Chicagoans can be very short-sighted. While our sensible, practical attitudes usually work in our favor—take, for example, our perfectly gridded streets and the fact that we were able to reverse the flow of the river to avoid swimming in and drinking our own excrement—these attitudes tend to diminish our romanticism, our imaginations, and our risk-taking.
And, do you remember when the city was building Millennium Park, how outraged people were at the expense, at the extravagance, and at the sheer uselessness of the place? And now think. When your out-of-town friends visit Chicago, you can count on all of them posting pictures of themselves under the Bean (oops, Cloudgate). When you’re hosting your in-laws, you take them to the beer gardens and for strolls through the gardens. And when you happen to be downtown on a sunny day with some time to kill, it’s a great place to go.
What I enjoy most about Millennium Park and neighboring Grant Park are the cultural attractions. Usually free or at least affordable, these are great excuses to get out of the house and be a part of a movement bigger than oneself. For example, last week Katie and I went to the "Wanderlust Yoga in the City" event.
Full disclaimer: although Katie and I have partaken in yoga practice before and enjoy it, we are hardly “yogis.”
We enjoy bloody red meat and beer and aren’t exactly “in harmony” with our spirits and nature. (This fact was audible by the fourth damn time the yoga instructor at YITC made us go into Chair Pose, and rather than “breathing through it” or “finding the strength in our cores” to stay stable, we chose to curse violently and accuse the instructor of sadism.) But regardless, we had a great afternoon. Even though the air temperature hovered in the mid-50s, we enjoyed this day that connected us with other people and helped us appreciate a community that we normally wouldn’t associate ourselves with. We also enjoyed all the free samples of health food that vendors handed out, because we’re cheap like that.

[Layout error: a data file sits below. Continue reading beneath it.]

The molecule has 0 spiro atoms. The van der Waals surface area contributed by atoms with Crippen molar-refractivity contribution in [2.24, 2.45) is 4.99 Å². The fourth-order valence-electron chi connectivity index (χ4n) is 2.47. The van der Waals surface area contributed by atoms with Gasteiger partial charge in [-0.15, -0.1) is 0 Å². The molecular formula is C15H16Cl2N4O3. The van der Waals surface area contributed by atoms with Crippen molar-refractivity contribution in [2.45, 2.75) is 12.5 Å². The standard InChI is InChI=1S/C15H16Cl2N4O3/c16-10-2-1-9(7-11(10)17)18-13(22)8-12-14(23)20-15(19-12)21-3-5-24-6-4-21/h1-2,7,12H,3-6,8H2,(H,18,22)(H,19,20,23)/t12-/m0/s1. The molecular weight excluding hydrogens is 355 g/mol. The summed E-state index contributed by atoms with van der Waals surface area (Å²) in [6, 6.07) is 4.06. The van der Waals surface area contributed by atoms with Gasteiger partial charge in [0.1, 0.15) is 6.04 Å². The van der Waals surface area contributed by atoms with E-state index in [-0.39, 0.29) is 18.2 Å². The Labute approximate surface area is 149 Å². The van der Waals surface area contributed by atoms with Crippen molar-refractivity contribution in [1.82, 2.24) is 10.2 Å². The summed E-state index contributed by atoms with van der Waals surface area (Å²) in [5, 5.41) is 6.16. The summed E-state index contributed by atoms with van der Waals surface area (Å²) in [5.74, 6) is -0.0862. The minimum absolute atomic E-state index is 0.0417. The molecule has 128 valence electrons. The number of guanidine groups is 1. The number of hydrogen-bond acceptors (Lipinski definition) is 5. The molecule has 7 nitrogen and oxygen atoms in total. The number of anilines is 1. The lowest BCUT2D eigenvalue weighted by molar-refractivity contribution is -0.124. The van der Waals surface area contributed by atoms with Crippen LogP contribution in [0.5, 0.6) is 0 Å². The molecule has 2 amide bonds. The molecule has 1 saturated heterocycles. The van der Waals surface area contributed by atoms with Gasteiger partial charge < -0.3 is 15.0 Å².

Yoga in the City is just one event on one day, and admittedly an event that only appeals to a small subset of people. But that’s the great thing about Millennium Park and Grant Park; at some point, there’s something for everyone. I’ve played softball on the diamonds; I’ve listened to classical music at Pritzker and blues, jazz, and even Michael Franti and Spearhead farther south; I’ve cultivated my palate through Chicago Gourmet and Taste of Chicago festivals; and I’ve just plopped myself down on a park bench and people-watched for a solid amount of time. Spending time in these parks makes you want to invest more in the city, to give as many people as possible the opportunity to come together and enrich their lives, whether through exercise, food, music, or even an afternoon playing in the fountains.
So as the city works to renovate the new Maggie Daley Park just east of Millennium Park, as it seeks funds to plant flowers in the medians on Michigan Avenue, and as it supports our museums and cultural institutions, please don’t be short-sighted. Recognize that these current investments perpetuate generations of cultural appreciation, open people’s minds, and create a world-class city that people travel thousands of miles to visit. Believe me, I wish the state and city were better with its money (as a teacher whose retirement fund is basically a big question mark, I mean this on a very personal level), but there are ways to fix this financial mess; taking the money away from parks and public cultural institutions is not the answer.
What are your favorite events to go to in the city? And how do you feel about the city spending its money on them?